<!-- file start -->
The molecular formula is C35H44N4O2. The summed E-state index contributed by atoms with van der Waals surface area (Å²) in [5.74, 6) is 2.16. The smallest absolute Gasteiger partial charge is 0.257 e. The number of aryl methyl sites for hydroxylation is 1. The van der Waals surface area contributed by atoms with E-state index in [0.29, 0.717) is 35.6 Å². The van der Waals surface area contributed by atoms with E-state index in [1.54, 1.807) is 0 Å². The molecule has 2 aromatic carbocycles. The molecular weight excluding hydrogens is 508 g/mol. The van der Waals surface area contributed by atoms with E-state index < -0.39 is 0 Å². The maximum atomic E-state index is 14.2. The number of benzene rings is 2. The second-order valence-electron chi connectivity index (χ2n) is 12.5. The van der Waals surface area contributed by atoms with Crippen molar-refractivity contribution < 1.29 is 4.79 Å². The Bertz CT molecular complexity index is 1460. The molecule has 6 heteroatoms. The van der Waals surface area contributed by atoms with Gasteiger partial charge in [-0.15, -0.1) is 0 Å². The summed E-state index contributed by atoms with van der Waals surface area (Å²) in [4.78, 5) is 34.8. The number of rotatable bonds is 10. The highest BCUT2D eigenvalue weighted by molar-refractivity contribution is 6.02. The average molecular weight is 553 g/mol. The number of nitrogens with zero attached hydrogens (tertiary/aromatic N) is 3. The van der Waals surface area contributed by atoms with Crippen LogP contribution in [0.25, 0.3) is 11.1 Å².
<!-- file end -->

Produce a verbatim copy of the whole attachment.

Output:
The molecular formula is C35H44N4O2. The summed E-state index contributed by atoms with van der Waals surface area (Å²) in [5.74, 6) is 2.16. The smallest absolute Gasteiger partial charge is 0.257 e. The number of aryl methyl sites for hydroxylation is 1. The van der Waals surface area contributed by atoms with E-state index in [0.29, 0.717) is 35.6 Å². The van der Waals surface area contributed by atoms with E-state index in [1.54, 1.807) is 0 Å². The molecule has 2 aromatic carbocycles. The molecular weight excluding hydrogens is 508 g/mol. The van der Waals surface area contributed by atoms with E-state index < -0.39 is 0 Å². The maximum atomic E-state index is 14.2. The number of benzene rings is 2. The second-order valence-electron chi connectivity index (χ2n) is 12.5. The van der Waals surface area contributed by atoms with Crippen molar-refractivity contribution < 1.29 is 4.79 Å². The Bertz CT molecular complexity index is 1460. The molecule has 6 heteroatoms. The van der Waals surface area contributed by atoms with Gasteiger partial charge in [-0.15, -0.1) is 0 Å². The summed E-state index contributed by atoms with van der Waals surface area (Å²) in [4.78, 5) is 34.8. The number of rotatable bonds is 10. The highest BCUT2D eigenvalue weighted by molar-refractivity contribution is 6.02. The average molecular weight is 553 g/mol. The number of nitrogens with zero attached hydrogens (tertiary/aromatic N) is 3. The van der Waals surface area contributed by atoms with Crippen LogP contribution in [0.25, 0.3) is 11.1 Å².